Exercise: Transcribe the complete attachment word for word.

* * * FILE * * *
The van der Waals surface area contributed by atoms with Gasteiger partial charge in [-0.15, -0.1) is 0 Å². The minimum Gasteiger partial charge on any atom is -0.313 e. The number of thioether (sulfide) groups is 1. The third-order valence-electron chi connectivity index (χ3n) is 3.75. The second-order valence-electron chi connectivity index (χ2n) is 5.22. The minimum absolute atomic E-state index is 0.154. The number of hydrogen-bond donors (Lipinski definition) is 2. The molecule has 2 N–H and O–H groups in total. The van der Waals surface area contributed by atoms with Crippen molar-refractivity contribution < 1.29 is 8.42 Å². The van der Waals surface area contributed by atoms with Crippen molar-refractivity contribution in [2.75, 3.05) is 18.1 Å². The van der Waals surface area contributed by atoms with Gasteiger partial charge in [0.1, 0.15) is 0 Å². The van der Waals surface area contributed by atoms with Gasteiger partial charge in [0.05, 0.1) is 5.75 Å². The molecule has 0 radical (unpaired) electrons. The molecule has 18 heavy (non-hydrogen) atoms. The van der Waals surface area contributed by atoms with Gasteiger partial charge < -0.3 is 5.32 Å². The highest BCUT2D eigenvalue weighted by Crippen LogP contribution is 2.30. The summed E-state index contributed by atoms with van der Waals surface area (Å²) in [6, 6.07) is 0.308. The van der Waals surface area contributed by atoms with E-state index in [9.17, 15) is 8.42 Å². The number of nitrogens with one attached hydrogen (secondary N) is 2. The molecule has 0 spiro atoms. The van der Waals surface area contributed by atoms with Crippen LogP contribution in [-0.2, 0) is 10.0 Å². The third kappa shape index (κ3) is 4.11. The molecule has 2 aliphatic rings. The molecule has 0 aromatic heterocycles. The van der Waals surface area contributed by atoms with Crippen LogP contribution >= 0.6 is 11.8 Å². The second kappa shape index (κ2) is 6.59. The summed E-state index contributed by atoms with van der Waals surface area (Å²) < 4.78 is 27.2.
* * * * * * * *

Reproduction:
The van der Waals surface area contributed by atoms with Gasteiger partial charge in [-0.15, -0.1) is 0 Å². The minimum Gasteiger partial charge on any atom is -0.313 e. The number of thioether (sulfide) groups is 1. The third-order valence-electron chi connectivity index (χ3n) is 3.75. The second-order valence-electron chi connectivity index (χ2n) is 5.22. The minimum absolute atomic E-state index is 0.154. The number of hydrogen-bond donors (Lipinski definition) is 2. The molecule has 2 N–H and O–H groups in total. The van der Waals surface area contributed by atoms with Crippen molar-refractivity contribution < 1.29 is 8.42 Å². The van der Waals surface area contributed by atoms with Crippen molar-refractivity contribution in [2.75, 3.05) is 18.1 Å². The van der Waals surface area contributed by atoms with Gasteiger partial charge in [0.1, 0.15) is 0 Å². The van der Waals surface area contributed by atoms with Gasteiger partial charge in [0.05, 0.1) is 5.75 Å². The molecule has 0 radical (unpaired) electrons. The molecule has 18 heavy (non-hydrogen) atoms. The van der Waals surface area contributed by atoms with Gasteiger partial charge < -0.3 is 5.32 Å². The highest BCUT2D eigenvalue weighted by Crippen LogP contribution is 2.30. The summed E-state index contributed by atoms with van der Waals surface area (Å²) in [6, 6.07) is 0.308. The van der Waals surface area contributed by atoms with E-state index in [9.17, 15) is 8.42 Å². The number of nitrogens with one attached hydrogen (secondary N) is 2. The molecule has 0 spiro atoms. The van der Waals surface area contributed by atoms with Crippen LogP contribution in [-0.2, 0) is 10.0 Å². The third kappa shape index (κ3) is 4.11. The molecule has 2 aliphatic rings. The molecule has 0 aromatic heterocycles. The van der Waals surface area contributed by atoms with Crippen LogP contribution >= 0.6 is 11.8 Å². The second kappa shape index (κ2) is 6.59. The summed E-state index contributed by atoms with van der Waals surface area (Å²) < 4.78 is 27.2.